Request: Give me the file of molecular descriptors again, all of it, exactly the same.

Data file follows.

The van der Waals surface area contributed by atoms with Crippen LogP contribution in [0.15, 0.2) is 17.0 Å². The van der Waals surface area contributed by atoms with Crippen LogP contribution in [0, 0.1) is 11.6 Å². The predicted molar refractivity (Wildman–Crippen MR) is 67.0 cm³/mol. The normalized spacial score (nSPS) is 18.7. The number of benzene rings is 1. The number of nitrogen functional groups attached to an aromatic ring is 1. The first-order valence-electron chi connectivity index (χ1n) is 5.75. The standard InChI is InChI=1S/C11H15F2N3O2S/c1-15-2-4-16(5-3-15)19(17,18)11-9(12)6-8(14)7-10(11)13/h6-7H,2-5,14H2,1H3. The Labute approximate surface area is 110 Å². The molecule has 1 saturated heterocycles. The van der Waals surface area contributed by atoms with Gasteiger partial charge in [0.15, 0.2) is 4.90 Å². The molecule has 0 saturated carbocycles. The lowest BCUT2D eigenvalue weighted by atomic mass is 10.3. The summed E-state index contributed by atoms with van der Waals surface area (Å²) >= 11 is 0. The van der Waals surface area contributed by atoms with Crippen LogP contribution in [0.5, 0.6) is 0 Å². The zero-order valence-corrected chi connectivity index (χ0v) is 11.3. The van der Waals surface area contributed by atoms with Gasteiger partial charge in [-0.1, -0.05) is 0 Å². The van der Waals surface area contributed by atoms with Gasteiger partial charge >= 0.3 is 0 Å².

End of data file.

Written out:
The van der Waals surface area contributed by atoms with Crippen LogP contribution in [0.15, 0.2) is 17.0 Å². The van der Waals surface area contributed by atoms with Crippen LogP contribution in [0, 0.1) is 11.6 Å². The predicted molar refractivity (Wildman–Crippen MR) is 67.0 cm³/mol. The normalized spacial score (nSPS) is 18.7. The number of benzene rings is 1. The number of nitrogen functional groups attached to an aromatic ring is 1. The first-order valence-electron chi connectivity index (χ1n) is 5.75. The standard InChI is InChI=1S/C11H15F2N3O2S/c1-15-2-4-16(5-3-15)19(17,18)11-9(12)6-8(14)7-10(11)13/h6-7H,2-5,14H2,1H3. The Labute approximate surface area is 110 Å². The molecule has 1 saturated heterocycles. The van der Waals surface area contributed by atoms with Gasteiger partial charge in [0.15, 0.2) is 4.90 Å². The molecule has 0 saturated carbocycles. The lowest BCUT2D eigenvalue weighted by atomic mass is 10.3. The summed E-state index contributed by atoms with van der Waals surface area (Å²) >= 11 is 0. The van der Waals surface area contributed by atoms with Crippen LogP contribution in [0.5, 0.6) is 0 Å². The zero-order valence-corrected chi connectivity index (χ0v) is 11.3. The van der Waals surface area contributed by atoms with Gasteiger partial charge in [-0.1, -0.05) is 0 Å². The van der Waals surface area contributed by atoms with Gasteiger partial charge >= 0.3 is 0 Å².